Tuesday, April 27, 2010

PPACA Work Starts With Discussion of Health Improvement Costs

As state insurance regulators start tackling the medical loss ratio issue in an effort to meet a tight deadline to provide their expertise to federal regulators by a May 14 deadline, one of the questions being raised is what will count as health care improvement costs and will that be included in a medical loss ratio.

The issue will be one of the “big battle grounds,” according to one regulator who offered comment during a recent discussion among regulators of the National Association of Insurance Commissioners, Kansas City, Mo.

Regulators have been asked to respond to over 40 questions posed by the Department of Health and Human Services Secretary Kathleen Sebelius. The questions are part of a mammoth effort to implement the new Patient Protection and Affordable Care Act. The issue of medical loss ratios is one of the first issues that regulators need to address.

As part of that effort several regulators are spearheading the work. The NAIC’s Accident and Health working group is organizing the project under the direction of Steve Ostlund, an Alabama regulator. Julia Philips of Minnesota is handling rate review and Rick Diamond of Maine working on the medical loss ratios.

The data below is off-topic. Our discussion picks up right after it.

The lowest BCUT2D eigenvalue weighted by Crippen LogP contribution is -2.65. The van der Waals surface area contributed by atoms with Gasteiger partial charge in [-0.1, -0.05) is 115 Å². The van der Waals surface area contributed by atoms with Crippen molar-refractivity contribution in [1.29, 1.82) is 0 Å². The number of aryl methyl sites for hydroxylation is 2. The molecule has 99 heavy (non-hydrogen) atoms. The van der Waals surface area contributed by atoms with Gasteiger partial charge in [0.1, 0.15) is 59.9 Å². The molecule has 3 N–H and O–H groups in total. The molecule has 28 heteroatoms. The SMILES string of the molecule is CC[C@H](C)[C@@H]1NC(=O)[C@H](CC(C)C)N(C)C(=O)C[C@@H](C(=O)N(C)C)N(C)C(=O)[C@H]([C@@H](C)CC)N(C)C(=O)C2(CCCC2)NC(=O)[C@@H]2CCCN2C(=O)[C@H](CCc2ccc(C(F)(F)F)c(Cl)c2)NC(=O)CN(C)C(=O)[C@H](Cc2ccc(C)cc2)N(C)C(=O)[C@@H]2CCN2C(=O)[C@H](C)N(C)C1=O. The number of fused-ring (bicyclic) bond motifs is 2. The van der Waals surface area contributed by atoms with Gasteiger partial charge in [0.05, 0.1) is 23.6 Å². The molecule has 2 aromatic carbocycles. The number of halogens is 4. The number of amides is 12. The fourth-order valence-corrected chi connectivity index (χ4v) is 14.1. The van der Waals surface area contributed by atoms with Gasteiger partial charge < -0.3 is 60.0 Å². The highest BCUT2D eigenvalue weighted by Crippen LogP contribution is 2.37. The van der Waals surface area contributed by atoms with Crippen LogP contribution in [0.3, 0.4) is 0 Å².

The new law requires that there be a payout of 80 cents on the dollar. Some states have lower payout requirements but if items like disease management are included, the ratios may meet the new federal requirement.

Lou Felice, a New York regulator, said that how these payments are treated could also impact the medical loss ratio for solvency purposes. If there is a reallocation, he said, it could affect what is considered a claim and what is a quality care payment. New York intends to discuss a reporting form that will pull out what pieces of the medical loss ratio look like, he said. “I don’t know if you can give a standard to HHS without some directorial guidance behind it,” Felice added.

Regulators also briefly discussed the issue of high risk pools. Commissioners are currently talking with HHS and states are required to state their intentions on how they will handle these pools by this Friday, April 30. HHS will issue contracts next week, according to the discussion.

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